'Join me: 'Ha, ha! Ho, ho! Ha, ha! Ho, ho!'" says certified laughter yoga instructor Mary Margaret Anderson Fay. About 30 women slap their knees and chime in for this laughing chant. "The whole theory is based on, when you laugh, you feel better," Anderson Fay explained at the beginning of a workshop for preschool staff at Adath Jeshurun Congregation in Hopkins.
A desire to feel better may be why laughter yoga has spread to more than 60 countries within 15 years without any advertising or marketing. It's not just about being silly, feeling happier, exercising and relaxing -- research shows these methods lead to notable physical health improvements. In Anderson Fay's 25 years as a fitness and yoga instructor, she's never had such high demand for an off-site class as she's experienced with laughter yoga.
Anderson Fay leads the group through a series of exercises that have the women mingling around the room, posing, acting, making eye contact and laughing. There's the "Check-out-my-mullet-and-oh-I'm-wearing-Zubaz-too laugh," and another exercise is the "I'm-having-lunch-with-Joe-Lieberman-and-am-trying-to-get-the-spinach-out-of-my-teeth-without-him-noticing laugh." At some point in each exercise, forced, fake laughter becomes genuine.
But even if the laughter is faked the entire time, laughers are still soaking up health benefits. Laughing can infuse oxygen into the blood and organs; lower blood pressure, pulse rate and cortisol levels; improve circulation; lift depression; enhance immune and digestive functioning, and boost endorphins, leading to a more positive mood.
The body doesn't know the difference between real and fake laughter, said Dr. Dale Anderson, a retired surgeon and holistic physician. As founder and owner of ActHappy.com, he uses theater, acting and laughter to help people transform their outlook.
"You don't find the chemistry of happiness -- you make the chemistry of happiness," he said. "Laughter is certainly one of those ways that we can open our inner cellular pharmacy and pull out the inner 'uppers.'" Laughing creates positive physiological changes that can be seen on PET scans and functional MRIs, he said.
Compelling research on laughter's health perks convinced Dr. Madan Kataria to found laughter yoga (www.laughteryoga.org) with his wife, Madhuri Kataria, a yoga instructor, in India in 1995. The exercises caught on "way beyond my expectations," Kataria said.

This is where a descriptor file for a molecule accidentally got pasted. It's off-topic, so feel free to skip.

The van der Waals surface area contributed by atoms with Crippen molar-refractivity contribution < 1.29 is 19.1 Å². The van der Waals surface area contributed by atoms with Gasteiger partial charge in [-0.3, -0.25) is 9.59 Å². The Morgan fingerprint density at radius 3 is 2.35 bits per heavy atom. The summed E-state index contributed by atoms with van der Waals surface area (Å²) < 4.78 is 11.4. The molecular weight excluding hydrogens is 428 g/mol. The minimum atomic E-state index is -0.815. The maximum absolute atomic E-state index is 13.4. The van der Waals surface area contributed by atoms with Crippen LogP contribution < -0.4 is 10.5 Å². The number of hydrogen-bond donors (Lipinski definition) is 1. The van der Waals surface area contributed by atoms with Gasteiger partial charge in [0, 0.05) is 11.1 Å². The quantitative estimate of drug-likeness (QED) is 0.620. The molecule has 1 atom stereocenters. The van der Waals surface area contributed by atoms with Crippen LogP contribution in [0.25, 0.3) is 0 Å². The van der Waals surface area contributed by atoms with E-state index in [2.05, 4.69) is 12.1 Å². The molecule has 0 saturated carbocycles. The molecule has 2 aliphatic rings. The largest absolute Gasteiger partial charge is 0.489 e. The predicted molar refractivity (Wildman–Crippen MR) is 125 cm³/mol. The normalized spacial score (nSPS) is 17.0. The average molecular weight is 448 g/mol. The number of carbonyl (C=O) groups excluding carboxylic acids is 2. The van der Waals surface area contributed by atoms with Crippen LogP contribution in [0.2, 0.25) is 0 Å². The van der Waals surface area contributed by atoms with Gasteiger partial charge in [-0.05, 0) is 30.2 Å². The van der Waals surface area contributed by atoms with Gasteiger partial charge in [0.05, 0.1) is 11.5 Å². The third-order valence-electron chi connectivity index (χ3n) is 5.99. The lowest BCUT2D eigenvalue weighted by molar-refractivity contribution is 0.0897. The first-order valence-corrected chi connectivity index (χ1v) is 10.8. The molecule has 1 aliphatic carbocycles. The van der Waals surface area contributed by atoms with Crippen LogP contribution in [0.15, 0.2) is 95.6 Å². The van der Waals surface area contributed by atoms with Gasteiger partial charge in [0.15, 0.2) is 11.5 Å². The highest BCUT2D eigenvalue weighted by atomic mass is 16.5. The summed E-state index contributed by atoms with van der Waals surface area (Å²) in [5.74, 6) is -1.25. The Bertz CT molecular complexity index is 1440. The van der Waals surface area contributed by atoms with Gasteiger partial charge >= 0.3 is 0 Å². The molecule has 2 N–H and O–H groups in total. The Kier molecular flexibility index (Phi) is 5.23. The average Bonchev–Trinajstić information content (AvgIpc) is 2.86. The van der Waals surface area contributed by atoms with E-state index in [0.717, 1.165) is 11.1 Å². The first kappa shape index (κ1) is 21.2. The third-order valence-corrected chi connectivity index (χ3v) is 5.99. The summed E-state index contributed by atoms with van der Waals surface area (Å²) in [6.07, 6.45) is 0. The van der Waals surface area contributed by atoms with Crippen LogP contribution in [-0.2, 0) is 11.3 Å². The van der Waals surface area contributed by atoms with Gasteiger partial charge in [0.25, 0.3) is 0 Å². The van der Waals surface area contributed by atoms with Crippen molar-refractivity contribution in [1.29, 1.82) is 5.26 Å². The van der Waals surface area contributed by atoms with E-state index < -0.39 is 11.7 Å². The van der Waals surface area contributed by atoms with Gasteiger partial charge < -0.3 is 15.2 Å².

"People ask me, 'Why laughter yoga? Why don't we just laugh naturally, why do we need to do laughter as an exercise?' I have three solid reasons," he said. The first is that research shows that a few seconds of laughter doesn't create the significant physiological and biochemical changes that occur with 10 to 15 minutes of laughter. The second reason is that in order to get the full health benefits, laughter must come from the belly. It's not often that people are in a social setting where it's appropriate to roar with big belly laughs, but in laughter yoga it's the norm. Last, the laughter doesn't rely on chance or a funny person or great joke.
Sue Ansari, a registered nurse, didn't have anything to laugh about when she went through laughter yoga teacher certification in May 2005. She'd been deeply depressed for several years and had taken out a life insurance policy with plans to commit suicide once the policy covered her death. Therapists, antidepressants and a slew of other methods had failed at treating her depression.
Ansari, of Birmingham, Mich., learned laughter yoga because she was a lymphatic therapist. She'd been teaching movement classes to breast cancer survivors because exercise and breathing, along with laughter, improve the lymph system and increase cancer-fighting immune cells. After Ansari was certified to teach laughter yoga, she started leading classes twice a week. A year and a half later, in November 2006, she realized she was no longer thinking about her plans to commit suicide.
"Laughter yoga changed so much for me, I can't even begin to explain," she said. "It just opened my heart and soul, and I feel so happy. It's not like I don't get depressed or upset, but I'll just start laughing for no reason and it's like, 'Poof! It's gone,'"
Laughter yoga didn't lift the depression overnight, Ansari said, but "I can look Madan Kataria in the face and say, 'Listen, you saved my life.'"
"If we can laugh, it changes our body physically, mentally, emotionally and spiritually," said Laurie Ellis Young, a well-being instructor and founder of Breathe the Change.
Breathing from the belly stimulates a relaxation response in the body, she said. To get people to breathe from the belly, "the very best way, and the most fun way, is to get them to belly laugh," she said.
Lisa Bennett, a day-care teacher, said the laughter exercises at Anderson Fay's class feel a little weird at first, but added that, "in the end you do feel better."
"I feel more awake," she said. "I feel uplifted; I'm just in a better mood."
Sarah Moran is a freelance health writer in Minneapolis.